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The Times, Wednesday, Sep 05, 1821; pg. 3; Issue 11343; col B


                              SUMMER ASSIZES.
                                    --------------
                     CARLISLE, FRIDAY, AUG. 31.

     FALSE IMPRISONMENT. - CROSBY V. FORSTER, ESQ.    

Mr. BROUGHAM replied. - Before I proceed to offer a few observations to you -
and the case of my learned friend requires but a few - let me take a leaf out of
his book, and I know not a better authority. Nothing, says he, is so dangerous
as to allow party feelings and local politics to interfere with the
administration of justice. If this be true, and I heartily assent and desire you
to keep it in mind, and if it be applicable to one department more than to
another, it is applicable to the part intrusted to particular magistrates acting
in police rather than in judicature. I care not what Mr. FORSTER may feel with
15 or 20 others on the bench who will check or neutralize his feelings; but for
the future let him, as I know he will, follow the advice of his Counsel, and
never allow local feelings and party politics to interfere in his own
individual, unchecked, uncontrolled sway. You see the mischief of it. Here he
was alone; none checked him; and  a poor man loses his liberty, is severed from
his wife and family, and such severing to him is absolute ruin. Look at the case
for Mr. Justice FORSTER. It is quite unnecessary for me to deny the assault on
Dr. HEYSHAM; but I ask you whether you will not believe what I have made out in
preference? YOUNG and BARNES are police-officers, not in the crowd - 25 yards
off, a crowd between. My witnesses swore with admirable consistency: no attempt
was made to impeach their testimony; my learned friend asked no question to
impeach their credit. Prejudiced as the witnesses were on the other side,
connected with the defendant, employed in the police, none said that the
plaintiff struck; and wherever there is a conflict in the two cases, never
forget that they on the other side were appointed to the police since this
happened. They have not dared to call the officer himself, who must have known
better, and who is quite unconnected. If the question rested on the balance of
evidence, I should have no doubt of your verdict. My evidence has no conflict
with Dr. HEYSHAM's, who is the only thing of a respectable witness on the other
side. But if the first commitment was legal, if all the assaults men's hands
could have committed were made, the second warrant annuls it all. This is the
way warrants are made out for the imprisonment of men for calendar months, under
the reign of the present, being the second, Mr. Justice FORSTER; and this is the
sort of Crown law in Carlisle. Let the first warrant have been as regular as the
first Mr. Justice FORSTER could have made it, I care not; for it is not,
according to Mr. SCARLETT's observation, first a commitment for felony, then for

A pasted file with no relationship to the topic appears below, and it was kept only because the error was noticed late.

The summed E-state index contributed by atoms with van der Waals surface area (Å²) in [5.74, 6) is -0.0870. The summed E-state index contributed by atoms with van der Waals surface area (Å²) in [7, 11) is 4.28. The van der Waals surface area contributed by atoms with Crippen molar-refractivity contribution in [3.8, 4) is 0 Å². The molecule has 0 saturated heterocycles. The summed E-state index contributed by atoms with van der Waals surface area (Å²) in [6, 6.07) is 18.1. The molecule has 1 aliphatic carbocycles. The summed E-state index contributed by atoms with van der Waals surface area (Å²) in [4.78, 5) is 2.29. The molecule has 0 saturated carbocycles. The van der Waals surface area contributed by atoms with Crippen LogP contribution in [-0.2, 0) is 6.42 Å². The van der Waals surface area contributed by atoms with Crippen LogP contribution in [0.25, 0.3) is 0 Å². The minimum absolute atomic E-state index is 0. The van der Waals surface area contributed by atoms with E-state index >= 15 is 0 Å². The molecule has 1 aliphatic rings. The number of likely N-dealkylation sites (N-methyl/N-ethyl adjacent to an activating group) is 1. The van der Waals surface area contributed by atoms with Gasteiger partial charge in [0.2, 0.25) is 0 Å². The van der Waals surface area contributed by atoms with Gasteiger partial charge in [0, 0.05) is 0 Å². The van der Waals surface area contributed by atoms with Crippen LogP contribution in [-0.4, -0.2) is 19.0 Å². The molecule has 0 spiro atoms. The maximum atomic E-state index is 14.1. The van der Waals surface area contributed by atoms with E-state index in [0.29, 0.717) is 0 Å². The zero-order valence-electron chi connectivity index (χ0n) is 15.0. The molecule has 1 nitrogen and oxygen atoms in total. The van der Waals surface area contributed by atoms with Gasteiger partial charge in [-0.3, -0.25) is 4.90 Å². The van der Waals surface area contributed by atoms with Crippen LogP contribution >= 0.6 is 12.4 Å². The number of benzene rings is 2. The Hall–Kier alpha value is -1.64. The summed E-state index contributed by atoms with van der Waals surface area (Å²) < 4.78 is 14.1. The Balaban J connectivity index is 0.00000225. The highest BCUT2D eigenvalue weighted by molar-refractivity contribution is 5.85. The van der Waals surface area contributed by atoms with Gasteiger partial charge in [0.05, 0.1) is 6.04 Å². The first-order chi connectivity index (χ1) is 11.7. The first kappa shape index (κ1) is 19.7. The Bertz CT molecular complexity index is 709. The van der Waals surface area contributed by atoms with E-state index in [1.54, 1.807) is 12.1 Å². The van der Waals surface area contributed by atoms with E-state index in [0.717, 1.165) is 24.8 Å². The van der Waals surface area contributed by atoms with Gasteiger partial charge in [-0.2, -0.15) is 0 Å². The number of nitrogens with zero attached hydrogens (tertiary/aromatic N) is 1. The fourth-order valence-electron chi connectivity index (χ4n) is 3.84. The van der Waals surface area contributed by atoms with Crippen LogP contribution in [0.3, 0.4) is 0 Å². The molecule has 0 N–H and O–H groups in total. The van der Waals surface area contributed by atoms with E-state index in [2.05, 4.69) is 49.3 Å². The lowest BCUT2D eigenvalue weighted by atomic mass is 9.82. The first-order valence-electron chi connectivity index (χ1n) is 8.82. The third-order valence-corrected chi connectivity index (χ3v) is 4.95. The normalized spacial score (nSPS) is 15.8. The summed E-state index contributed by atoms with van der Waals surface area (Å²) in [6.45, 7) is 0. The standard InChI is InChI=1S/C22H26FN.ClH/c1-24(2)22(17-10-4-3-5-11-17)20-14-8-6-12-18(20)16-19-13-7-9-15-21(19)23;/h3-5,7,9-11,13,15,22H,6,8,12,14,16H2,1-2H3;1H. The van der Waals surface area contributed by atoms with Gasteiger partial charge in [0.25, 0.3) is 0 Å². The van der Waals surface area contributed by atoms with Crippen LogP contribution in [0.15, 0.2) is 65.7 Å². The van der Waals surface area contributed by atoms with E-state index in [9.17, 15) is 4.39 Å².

an assault, but quite the reverse. It is not of the liberation we complain, but
of its not having been earlier. The sessions had been on the 10th of July, but
the defendant waited till the 24th, and was then liberated. Why? Because he
durst not keep him longer, knowing that Judges of a very different description
were coming who would view the case in a different light, if the body was
brought up before them under such a warrant. I leave the case with perfect
confidence in your hands, knowing that in doing justice, which your oaths
require, to the exclusion of all party feelings, you will give redress to the
plaintiff, and teach the defendant justice.

Mr. Justice HOLROYD, in the course of summing up, said the defendant had had a
painful duty to perform; but if he acted illegally, they would give a reasonable
compensation in damages. It was a duty to exclude party feelings, and he hoped
and trusted they would exclude them if they felt any. The action arose out of a
riot, and certainly a very considerable riot, on the 24th of May, 1820. The
plaintiff was no voter and had no business there, and therefore wanted the
excuse which a person would have who might conceive his rights injured. What had
been spoken to as tendering bail, had been only in the street, which was not the
usual place for offering bail. If they believed the witnesses and Dr. HEYSHAM,
there had been a direct assault and insult, and the magistrate was bound to
commit and to inquire. It appeared to him that the first had been a legal
commitment. If CROSBY had been brought before the magistrate, and within a
reasonable time, there could have been no complaint. The second commitment was
not for a felony, but for the assault. If CROSBY had been present, it would have
been perfectly legal; but that not having been the case, it appeared to him not
legal. They must give such damages for this incautious way of giving a warrant
as they thought due. He might have had bail. He did not say that he was bound to
take bail, but a jury considered all the circumstances. There was nothing to
show that the magistrate had felt party feelings. There was nothing which had
that appearance, excepting his conduct when Mr. ELLIS met him; that was a rude
way, but it did not appear that the irregularity arose from party feeling at
all. They would give such reasonable damages as in their discretion they thought
due. - Verdict for the plaintiff - Damages 10 guineas.